LANCASTER COUNTY, PA—The Lancaster Stand was established on a farm in southern Lancaster County, Pa., on March 4. The encampment has brought together opponents of the Atlantic Sunrise Pipeline Project in an effort to stop the pipeline, which opponents say will damage the land, threaten waterways and farms, fragment woodlands, and destroy and desecrate indigenous historical sites. Construction of the 180-mile, $3 billion fracked gas pipeline is scheduled to start in mid-2017.
At a March 4 press conference at the Stand, Malinda Harnish Clatterbuck, a Lancaster county resident, said, “We are here today—Lancaster Against Pipelines—members of the community, and a number of indigenous brothers and sisters, standing before you to speak out against the injustice and raise our voices in solidarity…that the Atlantic Sunrise Pipeline Project…is not worth the damage it will do to our world. The ASP is slated to damage and destroy what we hold dear and depend on for our livelihood, enjoyment… and ultimately life. It is a violation against our rights as residents of this land, and mostly for the private gain of an industry whose economic future is questionable.”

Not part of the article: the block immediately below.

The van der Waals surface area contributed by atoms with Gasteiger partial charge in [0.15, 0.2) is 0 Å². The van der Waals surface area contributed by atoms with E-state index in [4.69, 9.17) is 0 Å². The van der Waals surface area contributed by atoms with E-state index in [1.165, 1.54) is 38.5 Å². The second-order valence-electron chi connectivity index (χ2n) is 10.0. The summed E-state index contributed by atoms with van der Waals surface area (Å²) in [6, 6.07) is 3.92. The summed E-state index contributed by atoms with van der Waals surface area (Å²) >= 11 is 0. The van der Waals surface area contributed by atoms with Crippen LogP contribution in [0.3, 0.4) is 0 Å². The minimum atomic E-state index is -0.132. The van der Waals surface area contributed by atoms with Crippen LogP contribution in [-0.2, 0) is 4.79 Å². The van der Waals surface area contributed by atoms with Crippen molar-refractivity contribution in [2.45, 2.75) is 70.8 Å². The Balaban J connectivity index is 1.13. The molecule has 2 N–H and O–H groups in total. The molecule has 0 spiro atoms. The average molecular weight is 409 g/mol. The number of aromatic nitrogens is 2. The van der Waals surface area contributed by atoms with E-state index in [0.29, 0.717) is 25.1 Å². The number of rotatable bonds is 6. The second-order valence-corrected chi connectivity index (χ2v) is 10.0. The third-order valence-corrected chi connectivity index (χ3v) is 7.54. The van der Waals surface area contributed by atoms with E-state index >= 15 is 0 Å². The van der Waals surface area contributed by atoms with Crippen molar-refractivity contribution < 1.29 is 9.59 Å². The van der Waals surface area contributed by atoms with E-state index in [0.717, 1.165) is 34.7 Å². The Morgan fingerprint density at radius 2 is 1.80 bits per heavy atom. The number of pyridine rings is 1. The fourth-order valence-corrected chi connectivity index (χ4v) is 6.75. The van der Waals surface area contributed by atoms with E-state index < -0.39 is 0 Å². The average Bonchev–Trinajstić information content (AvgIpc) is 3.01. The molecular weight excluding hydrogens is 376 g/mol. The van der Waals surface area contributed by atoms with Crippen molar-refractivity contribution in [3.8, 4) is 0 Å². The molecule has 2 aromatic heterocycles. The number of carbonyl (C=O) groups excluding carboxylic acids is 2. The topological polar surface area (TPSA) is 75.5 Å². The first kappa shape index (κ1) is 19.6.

Mark Clatterbuck said in statement that Lancaster residents had been fighting the pipeline for three years, and that they had learned that “our system of government is thoroughly rigged in favor of billionaires and corporate interests—billionaires who build their empires on the backs of local communities and the exploitation of the environment. Today, as we continue to set up camp on the very same field where generations of Susquehannock families built their villages, raised their families, and protected their land and water—today, as we set up camp on this hallowed ground that gives us life, we are done looking elsewhere for salvation…. Change—and justice—is only going to come from where it has always come: from the grassroots up.”
See the full text of their statements at peoplestribune.org.